A Response to Van Lancker and Sidtis (1992) A failure to replicate has important implications and may be related to several factors. A failure to replicate may be related to statistical errors either in the original study or in the replication. More commonly, however, failure to replicate is related to methodological factors. In the article, “The Identification of ... Letter to the Editor
Letter to the Editor  |   December 01, 1993
A Response to Van Lancker and Sidtis (1992)
 
Author Affiliations & Notes
  • Kenneth M. Heilman
    University of Florida College of Medicine and Veterans Affairs Medical Center, Gainesville, FL
Article Information
Special Populations / Telepractice & Computer-Based Approaches / Language Disorders / Aphasia / Attention, Memory & Executive Functions / Speech, Voice & Prosody / Speech / Letters to the Editor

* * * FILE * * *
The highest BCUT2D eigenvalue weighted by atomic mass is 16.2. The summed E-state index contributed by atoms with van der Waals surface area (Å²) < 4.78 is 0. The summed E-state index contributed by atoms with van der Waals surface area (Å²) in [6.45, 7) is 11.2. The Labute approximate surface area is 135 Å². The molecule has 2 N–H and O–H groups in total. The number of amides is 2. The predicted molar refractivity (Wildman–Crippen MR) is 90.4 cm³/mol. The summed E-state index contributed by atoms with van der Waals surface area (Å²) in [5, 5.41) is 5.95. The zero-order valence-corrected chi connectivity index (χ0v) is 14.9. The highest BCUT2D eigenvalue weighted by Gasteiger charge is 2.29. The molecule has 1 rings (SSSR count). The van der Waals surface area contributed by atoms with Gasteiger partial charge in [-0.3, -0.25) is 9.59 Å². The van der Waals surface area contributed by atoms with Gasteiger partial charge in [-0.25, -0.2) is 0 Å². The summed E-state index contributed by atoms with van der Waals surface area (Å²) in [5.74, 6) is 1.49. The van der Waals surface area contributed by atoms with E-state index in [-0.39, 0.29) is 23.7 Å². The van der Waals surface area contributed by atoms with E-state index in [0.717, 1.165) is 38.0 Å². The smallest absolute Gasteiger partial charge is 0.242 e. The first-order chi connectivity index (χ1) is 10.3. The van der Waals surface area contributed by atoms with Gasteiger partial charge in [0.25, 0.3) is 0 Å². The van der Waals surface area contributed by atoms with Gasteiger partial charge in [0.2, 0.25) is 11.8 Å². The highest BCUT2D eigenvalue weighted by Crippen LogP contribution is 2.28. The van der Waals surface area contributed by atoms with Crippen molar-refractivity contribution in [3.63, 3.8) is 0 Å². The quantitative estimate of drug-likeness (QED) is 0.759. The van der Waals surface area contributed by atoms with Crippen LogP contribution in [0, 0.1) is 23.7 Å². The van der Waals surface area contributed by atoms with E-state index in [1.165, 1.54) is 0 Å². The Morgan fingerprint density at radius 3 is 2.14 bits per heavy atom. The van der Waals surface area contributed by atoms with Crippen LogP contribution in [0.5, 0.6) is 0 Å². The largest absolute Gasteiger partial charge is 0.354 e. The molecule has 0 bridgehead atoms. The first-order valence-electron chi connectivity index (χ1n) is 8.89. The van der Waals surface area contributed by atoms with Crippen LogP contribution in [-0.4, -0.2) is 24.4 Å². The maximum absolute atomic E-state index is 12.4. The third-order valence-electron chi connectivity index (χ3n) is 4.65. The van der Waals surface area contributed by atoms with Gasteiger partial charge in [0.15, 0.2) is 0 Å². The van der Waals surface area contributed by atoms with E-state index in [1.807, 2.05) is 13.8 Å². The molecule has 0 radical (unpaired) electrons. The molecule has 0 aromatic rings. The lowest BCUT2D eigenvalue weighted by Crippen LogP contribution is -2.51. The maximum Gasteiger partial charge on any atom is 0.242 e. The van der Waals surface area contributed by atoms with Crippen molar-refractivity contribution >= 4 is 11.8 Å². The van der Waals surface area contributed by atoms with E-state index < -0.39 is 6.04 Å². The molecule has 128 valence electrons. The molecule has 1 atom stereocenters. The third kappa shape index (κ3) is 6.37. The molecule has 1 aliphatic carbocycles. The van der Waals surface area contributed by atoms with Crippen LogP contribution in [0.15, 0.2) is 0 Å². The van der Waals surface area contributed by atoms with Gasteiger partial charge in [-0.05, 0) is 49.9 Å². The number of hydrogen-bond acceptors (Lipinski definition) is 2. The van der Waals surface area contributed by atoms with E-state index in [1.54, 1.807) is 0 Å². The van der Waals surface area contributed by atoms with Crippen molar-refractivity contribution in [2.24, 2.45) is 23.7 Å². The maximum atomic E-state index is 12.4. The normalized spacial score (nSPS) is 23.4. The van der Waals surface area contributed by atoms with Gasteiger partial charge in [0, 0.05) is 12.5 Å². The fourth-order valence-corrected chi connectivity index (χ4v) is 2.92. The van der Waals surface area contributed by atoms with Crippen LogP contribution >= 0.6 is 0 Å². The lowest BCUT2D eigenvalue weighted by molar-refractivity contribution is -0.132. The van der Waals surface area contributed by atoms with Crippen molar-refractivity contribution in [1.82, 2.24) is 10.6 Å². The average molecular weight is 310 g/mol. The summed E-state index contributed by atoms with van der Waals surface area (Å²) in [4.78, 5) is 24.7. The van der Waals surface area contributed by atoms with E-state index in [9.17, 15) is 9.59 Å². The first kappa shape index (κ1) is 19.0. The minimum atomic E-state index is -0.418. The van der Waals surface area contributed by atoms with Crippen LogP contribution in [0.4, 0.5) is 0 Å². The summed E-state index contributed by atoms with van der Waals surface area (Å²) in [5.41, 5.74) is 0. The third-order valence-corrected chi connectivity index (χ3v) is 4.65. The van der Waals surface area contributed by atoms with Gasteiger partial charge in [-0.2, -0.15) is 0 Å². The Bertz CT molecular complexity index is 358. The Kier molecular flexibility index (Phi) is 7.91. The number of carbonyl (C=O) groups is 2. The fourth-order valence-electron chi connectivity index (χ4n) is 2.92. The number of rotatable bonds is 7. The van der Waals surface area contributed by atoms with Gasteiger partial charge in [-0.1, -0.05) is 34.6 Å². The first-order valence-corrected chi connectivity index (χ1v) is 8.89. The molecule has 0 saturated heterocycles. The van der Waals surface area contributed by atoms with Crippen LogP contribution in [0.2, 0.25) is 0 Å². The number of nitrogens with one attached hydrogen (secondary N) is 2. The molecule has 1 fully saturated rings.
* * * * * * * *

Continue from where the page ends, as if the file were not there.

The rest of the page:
Letter to the Editor   |   December 01, 1993
A Response to Van Lancker and Sidtis (1992)
Journal of Speech, Language, and Hearing Research, December 1993, Vol. 36, 1191. doi:10.1044/jshr.3606.1191a
 
Journal of Speech, Language, and Hearing Research, December 1993, Vol. 36, 1191. doi:10.1044/jshr.3606.1191a
A failure to replicate has important implications and may be related to several factors. A failure to replicate may be related to statistical errors either in the original study or in the replication. More commonly, however, failure to replicate is related to methodological factors. In the article, “The Identification of Affective-Prosodic Stimuli by Left- and Right- Hemisphere-Damaged Subjects: All Errors Are Not Created Equal″ Van Lancker and Sidtis (1992) failed to replicate earlier studies, which suggested that, when compared to left-hemisphere controls, right-hemisphere-damaged subjects were impaired in comprehending emotionally intoned prosody (Heilman, Scholes, & Watson, 1975; Tucker, Watson, & Heilman, 1977; Heilman, Bowers, Speedie, & Coslett, 1984; Ehlers & Dalby, 1987; Tompkins & Mateer, 1985).
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